In the Summer of 2022, Catalystas embarked on a journey with ActionAid UK. We created a mapping research study that focused on work and rights issues affecting women in relation to their uses of digital platforms to acquire single-instance or temporary work (“gig” work). Our scope of focus included the sectors of Care and Domestic Services, Beauty Services, and Ride-Hailing and Delivery Services in three regions: Africa, South and Southeast Asia, and Central and South America. The macro-perspectives of each region included recommendations tailored to each country’s context for Action Aid UK to consider in planning future interventions to support the rights of vulnerable women utilizing these emerging structures of work. Within each region, our research was further tailored to focus on ActionAid’s countries of operation, including Vietnam, Bangladesh, Uganda, Kenya, South Africa, Brazil, and Guatemala. Accordingly, Catalystas could zoom in and out, providing country, regional, and global insights and recommendations for ActionAid’s consideration.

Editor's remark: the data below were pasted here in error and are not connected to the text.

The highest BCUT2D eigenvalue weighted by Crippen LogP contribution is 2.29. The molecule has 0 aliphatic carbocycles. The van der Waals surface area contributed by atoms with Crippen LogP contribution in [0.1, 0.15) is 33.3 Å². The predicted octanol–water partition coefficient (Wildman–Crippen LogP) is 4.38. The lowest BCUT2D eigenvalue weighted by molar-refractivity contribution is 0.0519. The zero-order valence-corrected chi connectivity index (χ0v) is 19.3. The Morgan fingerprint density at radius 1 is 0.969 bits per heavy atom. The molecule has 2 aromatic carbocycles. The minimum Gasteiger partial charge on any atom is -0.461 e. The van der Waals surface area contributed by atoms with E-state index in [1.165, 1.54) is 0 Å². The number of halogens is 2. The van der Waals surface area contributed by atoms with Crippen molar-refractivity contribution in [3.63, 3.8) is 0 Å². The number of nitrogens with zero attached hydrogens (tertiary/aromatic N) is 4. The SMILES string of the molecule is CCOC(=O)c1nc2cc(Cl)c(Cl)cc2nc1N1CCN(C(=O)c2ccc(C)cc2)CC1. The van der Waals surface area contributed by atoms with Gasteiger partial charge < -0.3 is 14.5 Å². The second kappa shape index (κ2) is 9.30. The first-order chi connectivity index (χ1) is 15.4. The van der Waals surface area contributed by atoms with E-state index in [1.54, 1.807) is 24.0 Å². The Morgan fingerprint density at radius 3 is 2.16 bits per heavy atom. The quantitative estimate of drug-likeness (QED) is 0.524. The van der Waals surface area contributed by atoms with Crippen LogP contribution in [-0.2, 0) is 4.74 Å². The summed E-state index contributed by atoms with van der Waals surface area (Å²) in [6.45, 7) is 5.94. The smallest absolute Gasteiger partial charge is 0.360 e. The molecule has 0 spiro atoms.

Working with a team of six researchers, each fluent in at least one native language of a focus country as well as regional cultures, we utilized our networks and specialization in feminist research approaches together with our expertise in decent work standards to develop a strategic approach best suited to ActionAid’s needs and resources. We conducted the study in four phases: Inception, Desk Research, Primary Data Collection, and Analysis and Reporting. Throughout the process, we mapped over 700 unique data points across the three regions and nine focus countries via research conducted across multilingual media outlets and interviews with 25 subject matter experts representing industry, union and labor activists, and academics.